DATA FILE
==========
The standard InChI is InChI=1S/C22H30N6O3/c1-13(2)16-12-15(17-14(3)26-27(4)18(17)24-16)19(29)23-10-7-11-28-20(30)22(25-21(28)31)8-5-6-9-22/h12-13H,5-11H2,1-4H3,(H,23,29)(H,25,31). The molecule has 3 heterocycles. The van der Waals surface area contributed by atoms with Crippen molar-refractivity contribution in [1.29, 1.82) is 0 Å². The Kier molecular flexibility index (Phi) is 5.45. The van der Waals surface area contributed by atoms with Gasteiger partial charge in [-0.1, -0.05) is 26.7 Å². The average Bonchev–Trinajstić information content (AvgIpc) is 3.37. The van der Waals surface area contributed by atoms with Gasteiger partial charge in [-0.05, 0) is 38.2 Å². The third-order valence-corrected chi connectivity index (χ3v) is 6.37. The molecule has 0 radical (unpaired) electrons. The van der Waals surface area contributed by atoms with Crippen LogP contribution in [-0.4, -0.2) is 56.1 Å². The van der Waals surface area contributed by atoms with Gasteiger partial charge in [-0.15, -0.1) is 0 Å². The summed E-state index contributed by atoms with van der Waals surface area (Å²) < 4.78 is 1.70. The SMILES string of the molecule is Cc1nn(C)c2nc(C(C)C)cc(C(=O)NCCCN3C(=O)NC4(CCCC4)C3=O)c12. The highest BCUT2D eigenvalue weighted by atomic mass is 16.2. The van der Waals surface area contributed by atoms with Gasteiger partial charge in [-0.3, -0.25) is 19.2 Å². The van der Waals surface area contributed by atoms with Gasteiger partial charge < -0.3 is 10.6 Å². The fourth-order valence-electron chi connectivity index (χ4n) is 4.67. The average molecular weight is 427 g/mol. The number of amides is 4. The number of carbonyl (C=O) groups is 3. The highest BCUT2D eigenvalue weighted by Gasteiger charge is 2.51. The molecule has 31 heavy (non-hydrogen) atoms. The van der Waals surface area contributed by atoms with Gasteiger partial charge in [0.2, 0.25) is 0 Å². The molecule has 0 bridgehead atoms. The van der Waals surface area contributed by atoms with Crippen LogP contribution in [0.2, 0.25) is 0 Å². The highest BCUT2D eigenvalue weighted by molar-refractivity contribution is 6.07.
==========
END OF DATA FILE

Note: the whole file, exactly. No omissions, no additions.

The standard InChI is InChI=1S/C22H30N6O3/c1-13(2)16-12-15(17-14(3)26-27(4)18(17)24-16)19(29)23-10-7-11-28-20(30)22(25-21(28)31)8-5-6-9-22/h12-13H,5-11H2,1-4H3,(H,23,29)(H,25,31). The molecule has 3 heterocycles. The van der Waals surface area contributed by atoms with Crippen molar-refractivity contribution in [1.29, 1.82) is 0 Å². The Kier molecular flexibility index (Phi) is 5.45. The van der Waals surface area contributed by atoms with Gasteiger partial charge in [-0.1, -0.05) is 26.7 Å². The average Bonchev–Trinajstić information content (AvgIpc) is 3.37. The van der Waals surface area contributed by atoms with Gasteiger partial charge in [-0.05, 0) is 38.2 Å². The third-order valence-corrected chi connectivity index (χ3v) is 6.37. The molecule has 0 radical (unpaired) electrons. The van der Waals surface area contributed by atoms with Crippen LogP contribution in [-0.4, -0.2) is 56.1 Å². The van der Waals surface area contributed by atoms with Gasteiger partial charge in [-0.15, -0.1) is 0 Å². The summed E-state index contributed by atoms with van der Waals surface area (Å²) < 4.78 is 1.70. The SMILES string of the molecule is Cc1nn(C)c2nc(C(C)C)cc(C(=O)NCCCN3C(=O)NC4(CCCC4)C3=O)c12. The highest BCUT2D eigenvalue weighted by atomic mass is 16.2. The van der Waals surface area contributed by atoms with Gasteiger partial charge in [-0.3, -0.25) is 19.2 Å². The van der Waals surface area contributed by atoms with Gasteiger partial charge < -0.3 is 10.6 Å². The fourth-order valence-electron chi connectivity index (χ4n) is 4.67. The average molecular weight is 427 g/mol. The number of amides is 4. The number of carbonyl (C=O) groups is 3. The highest BCUT2D eigenvalue weighted by Gasteiger charge is 2.51. The molecule has 31 heavy (non-hydrogen) atoms. The van der Waals surface area contributed by atoms with Gasteiger partial charge in [0.2, 0.25) is 0 Å². The molecule has 0 bridgehead atoms. The van der Waals surface area contributed by atoms with Crippen LogP contribution in [0.2, 0.25) is 0 Å². The highest BCUT2D eigenvalue weighted by molar-refractivity contribution is 6.07.